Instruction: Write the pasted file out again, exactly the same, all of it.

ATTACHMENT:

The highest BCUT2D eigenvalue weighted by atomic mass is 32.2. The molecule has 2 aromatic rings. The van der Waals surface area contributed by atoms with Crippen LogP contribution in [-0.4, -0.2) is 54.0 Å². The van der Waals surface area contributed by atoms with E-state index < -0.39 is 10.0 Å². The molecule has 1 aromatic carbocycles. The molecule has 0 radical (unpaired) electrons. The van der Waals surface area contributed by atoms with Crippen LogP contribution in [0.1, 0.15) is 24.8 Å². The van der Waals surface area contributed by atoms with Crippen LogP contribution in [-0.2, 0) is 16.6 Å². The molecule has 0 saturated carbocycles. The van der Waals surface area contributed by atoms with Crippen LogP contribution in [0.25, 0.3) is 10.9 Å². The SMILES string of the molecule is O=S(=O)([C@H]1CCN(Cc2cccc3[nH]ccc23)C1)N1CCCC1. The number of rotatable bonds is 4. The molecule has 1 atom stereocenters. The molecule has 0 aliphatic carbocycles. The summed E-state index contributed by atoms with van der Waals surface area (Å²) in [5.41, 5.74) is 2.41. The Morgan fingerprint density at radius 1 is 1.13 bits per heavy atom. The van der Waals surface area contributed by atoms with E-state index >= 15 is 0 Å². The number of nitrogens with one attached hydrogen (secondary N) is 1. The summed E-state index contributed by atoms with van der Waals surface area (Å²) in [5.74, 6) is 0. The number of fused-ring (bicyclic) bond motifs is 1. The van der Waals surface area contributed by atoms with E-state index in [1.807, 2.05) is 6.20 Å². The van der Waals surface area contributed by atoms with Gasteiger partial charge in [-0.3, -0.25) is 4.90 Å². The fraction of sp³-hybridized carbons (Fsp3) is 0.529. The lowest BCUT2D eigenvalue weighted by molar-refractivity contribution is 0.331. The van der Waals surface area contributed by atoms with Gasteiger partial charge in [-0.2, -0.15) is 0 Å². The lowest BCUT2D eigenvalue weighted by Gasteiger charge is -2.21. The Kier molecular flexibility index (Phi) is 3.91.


The highest BCUT2D eigenvalue weighted by atomic mass is 32.2. The molecule has 2 aromatic rings. The van der Waals surface area contributed by atoms with Crippen LogP contribution in [-0.4, -0.2) is 54.0 Å². The van der Waals surface area contributed by atoms with E-state index < -0.39 is 10.0 Å². The molecule has 1 aromatic carbocycles. The molecule has 0 radical (unpaired) electrons. The van der Waals surface area contributed by atoms with Crippen LogP contribution in [0.1, 0.15) is 24.8 Å². The van der Waals surface area contributed by atoms with Crippen LogP contribution in [-0.2, 0) is 16.6 Å². The molecule has 0 saturated carbocycles. The van der Waals surface area contributed by atoms with Crippen LogP contribution in [0.25, 0.3) is 10.9 Å². The SMILES string of the molecule is O=S(=O)([C@H]1CCN(Cc2cccc3[nH]ccc23)C1)N1CCCC1. The number of rotatable bonds is 4. The molecule has 1 atom stereocenters. The molecule has 0 aliphatic carbocycles. The summed E-state index contributed by atoms with van der Waals surface area (Å²) in [5.41, 5.74) is 2.41. The Morgan fingerprint density at radius 1 is 1.13 bits per heavy atom. The van der Waals surface area contributed by atoms with E-state index >= 15 is 0 Å². The number of nitrogens with one attached hydrogen (secondary N) is 1. The summed E-state index contributed by atoms with van der Waals surface area (Å²) in [5.74, 6) is 0. The number of fused-ring (bicyclic) bond motifs is 1. The van der Waals surface area contributed by atoms with E-state index in [1.807, 2.05) is 6.20 Å². The van der Waals surface area contributed by atoms with Gasteiger partial charge in [-0.3, -0.25) is 4.90 Å². The fraction of sp³-hybridized carbons (Fsp3) is 0.529. The lowest BCUT2D eigenvalue weighted by molar-refractivity contribution is 0.331. The van der Waals surface area contributed by atoms with Gasteiger partial charge in [-0.2, -0.15) is 0 Å². The lowest BCUT2D eigenvalue weighted by Gasteiger charge is -2.21. The Kier molecular flexibility index (Phi) is 3.91.